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In 1993, incorporation took sixth forms away from local authorities. Of course, local authorities were never going to establish further sixth-form colleges after that, because it meant giving away the sixth forms in the schools in their areas. Channelling funding through local authorities means that they will be much more likely to create sixth-form colleges.
It is a great shame that we have had 16 years without the creation of more sixth-form colleges. It has been argued that as many as 50 additional sixth-form colleges might have been created had they not been taken away from local authorities. There are 94, yet there could be 150 or more. We should have that larger number.
There is no logic to the geographical location of sixth-form colleges, which have grown up in concentrations in Lancashire, the north-west generally, London and Hampshire. There are no sixth-form colleges in great swathes of the country, where young people do not benefit from their undoubted advantages. They are especially suited to larger towns, where they can sustain sixth forms of 1,000 students or more. Sixth-form colleges with high schools that cater for 11 to 16-year-olds are the ideal way in which to tackle education, especially if there is a local FE college.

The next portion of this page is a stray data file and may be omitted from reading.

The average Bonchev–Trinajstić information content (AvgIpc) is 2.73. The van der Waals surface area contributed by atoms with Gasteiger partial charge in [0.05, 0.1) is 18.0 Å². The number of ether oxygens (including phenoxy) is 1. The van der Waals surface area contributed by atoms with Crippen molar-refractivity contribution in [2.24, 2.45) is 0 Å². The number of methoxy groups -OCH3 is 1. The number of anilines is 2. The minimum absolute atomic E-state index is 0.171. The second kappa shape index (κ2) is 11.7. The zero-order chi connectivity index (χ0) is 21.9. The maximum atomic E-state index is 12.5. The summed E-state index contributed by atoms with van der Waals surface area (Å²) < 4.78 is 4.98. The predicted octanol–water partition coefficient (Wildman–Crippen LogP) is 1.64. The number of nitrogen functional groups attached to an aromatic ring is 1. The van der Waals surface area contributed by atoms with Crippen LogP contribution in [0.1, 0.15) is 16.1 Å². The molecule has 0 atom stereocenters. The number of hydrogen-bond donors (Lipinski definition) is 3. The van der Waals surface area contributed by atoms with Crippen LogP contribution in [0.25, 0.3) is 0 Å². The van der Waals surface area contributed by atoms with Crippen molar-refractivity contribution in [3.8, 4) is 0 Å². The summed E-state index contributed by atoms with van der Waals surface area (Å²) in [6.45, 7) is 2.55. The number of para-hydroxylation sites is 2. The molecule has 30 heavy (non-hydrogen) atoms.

The provision in Luton sixth-form college is first classits quality is unchallenged. In Luton, we can provide 44 different A-level courses. Students have an almost unlimited choice, so subjects can be tailored to every students needs, preferences and abilities. A-levels can be mixed with general vocational courses, and a third of all sixth-form colleges are rated outstanding. Luton sixth-form college gets repeated grade 1s in its inspections; it is an outstanding college, which has beacon status. Indeed, our local FE college also has beacon status. They are both superb.
Sixth-form colleges are unparalleled value for money. We have often complained that we are discriminated against, in that funding per pupil in sixth-form colleges is lower than that in schools. However, that is also evidence that they are better value for money. The gap therefore reflects two things: perhaps we are slightly unfairly treated, but sixth-form colleges are much better value for money.